The former Gas Operations building next to America the Beautiful Park has become a beehive of activity since LandCo Equity Partners pulled the trigger on the 32,000-square-foot project last month.
Kurt Kaltenbacher, owner of Copestone Construction Co., said that more than a dozen subcontractors have assigned 40 to 50 people a day to work on the interior remodel.
As many as six sports national governing bodies are expected to move into the former industrial building next February.
RNL Design of Denver has handled interior layout and design.
The exterior will remain as is for now, but inside steelwork to support new office walls, a heating and air conditioning system and open common areas is going up.
Kaltenbacher estimated the project will include about $2.1 million in improvements. Parking, just to the north, will be secured by electronic gates and fresh landscaping will be added.
“Because the budget is tight, we’re doing lots of value engineering,” Kaltenbacher said, adding that his firm also will bid on future jobs at the Olympic Training Center. The new building will include offices for USA Badminton, USA Tennis and others.
“Work on Stratton Pointe is definitely under way, and we’re still expecting to have the building ready to open next summer for a USOC move in as planned,” said Jim Brodie, president of LandCo last week.
While demolition and asbestos remediation have taken several weeks longer than expected, Baldwin Demolition should be finished by year-end, he said.
G.E. Johnson Construction will then erect four additional stories to the existing building during the first quarter of 2009.
“We started about a month ago, even as Baldwin is finishing up, to help keep things on schedule said,” said President Jim Johnson.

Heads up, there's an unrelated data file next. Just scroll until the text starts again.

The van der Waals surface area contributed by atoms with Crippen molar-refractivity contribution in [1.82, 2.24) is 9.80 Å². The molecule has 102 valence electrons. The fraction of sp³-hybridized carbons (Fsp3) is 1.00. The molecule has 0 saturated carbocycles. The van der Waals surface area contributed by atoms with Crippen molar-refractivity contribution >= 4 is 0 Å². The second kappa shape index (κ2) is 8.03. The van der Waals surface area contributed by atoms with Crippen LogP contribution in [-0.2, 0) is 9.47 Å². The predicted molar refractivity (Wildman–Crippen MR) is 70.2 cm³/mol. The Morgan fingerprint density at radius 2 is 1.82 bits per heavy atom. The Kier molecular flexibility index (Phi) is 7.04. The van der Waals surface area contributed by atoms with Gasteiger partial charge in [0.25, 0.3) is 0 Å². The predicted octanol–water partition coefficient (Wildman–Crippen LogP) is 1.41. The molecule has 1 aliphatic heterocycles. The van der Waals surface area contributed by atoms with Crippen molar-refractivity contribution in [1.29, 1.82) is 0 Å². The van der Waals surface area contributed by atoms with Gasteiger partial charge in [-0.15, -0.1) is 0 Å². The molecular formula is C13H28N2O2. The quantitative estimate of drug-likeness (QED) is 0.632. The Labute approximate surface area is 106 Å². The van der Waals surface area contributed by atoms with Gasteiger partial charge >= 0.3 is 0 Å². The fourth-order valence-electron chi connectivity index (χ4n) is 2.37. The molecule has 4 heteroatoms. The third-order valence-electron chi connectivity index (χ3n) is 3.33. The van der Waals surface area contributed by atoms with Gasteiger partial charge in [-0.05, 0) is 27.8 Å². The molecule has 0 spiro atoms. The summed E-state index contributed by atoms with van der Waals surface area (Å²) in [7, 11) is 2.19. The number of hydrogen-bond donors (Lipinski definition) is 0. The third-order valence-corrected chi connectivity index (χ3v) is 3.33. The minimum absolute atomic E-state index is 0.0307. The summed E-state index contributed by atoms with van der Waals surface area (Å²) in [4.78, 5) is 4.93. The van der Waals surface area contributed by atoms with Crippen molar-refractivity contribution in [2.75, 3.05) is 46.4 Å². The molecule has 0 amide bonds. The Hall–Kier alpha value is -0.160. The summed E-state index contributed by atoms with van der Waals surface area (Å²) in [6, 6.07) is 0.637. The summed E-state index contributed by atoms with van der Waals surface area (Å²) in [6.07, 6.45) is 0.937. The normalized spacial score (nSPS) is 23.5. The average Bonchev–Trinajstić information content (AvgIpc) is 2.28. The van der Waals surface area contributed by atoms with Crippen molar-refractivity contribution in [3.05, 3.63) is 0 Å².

Financing commitments for the $53 million USOC package, including Stratton Pointe, remain intact, Brodie said, despite recent uncertainty on Wall Street.
While general contractors like Copestone and G.E. Johnson Construction might be forced to “sharpen their pencils” to remain competitive, the non-residential construction sector is likely to remain more stable than its residential and non-building construction counterparts.
“I worry about keeping our 34 employees busy, not so much this year, but in 2009 and 2010,” Copestone’s Kaltenbacher said. “We’re willing to do everything from a $25,000 tenant finish to a $5 million ground up job. I want to keep my crews busy. So far this year has been fine. We’re off maybe 10 percent compared to last year, but I’m concerned about the future.”
The chart above shows what the experts are predicting for construction spending in the United States for the next two years.
John H. Dammann has purchased an industrial building at 1125 Calvert St. for $245,000 from the Marga E. Nelsen Trust.
Rich Kelly of Grubb & Ellis Quantum Commercial Group represented the buyer and the seller.
The First American CoreLogic Negative Equity Report, released through Sept. 30, provided “negative equity” estimates for all single-family residential properties in the United States.
The findings encompassed nearly 42 million properties that have a first and/or second mortgage — or more than 80 percent of all mortgages in the United States.
The inaugural survey’s results provided some eye-opening statistics:
More than 7.5 million mortgages or 18 percent of all properties with a mortgage were in a negative equity territory. An additional 2.1 million mortgages, defined as being within 5 percent of negative equity, are approaching the same dangerous territory.
The two “at or near” negative equity categories accounted for more than 23 percent of all mortgaged properties.
Colorado didn’t make the list of states with the highest negative equity borrowers. Nevada and Michigan showed the highest percentages with 48 percent and 39 percent, respectively.
Other states with negative equity rates of 20 percent or higher included: Florida, Arizona, California, Georgia and Ohio.
Excluding the top six states, the remaining states’ average negative equity is 12 percent, well below the national average. New York came in lowest, followed by Hawaii, Pennsylvania and Montana.
First American CoreLogic analysts attribute the variation in negative equity rates to that fact that states experiencing a rapid housing-price boom and speculative investing are now seeing rapid price depreciation.
Others have suffered from manufacturing-driven economic stagnation and the third group — mostly Southern states — didn’t see a large housing boom, but have higher negative equity.
Becky Hurley covers real estate for the Colorado Springs Business Journal.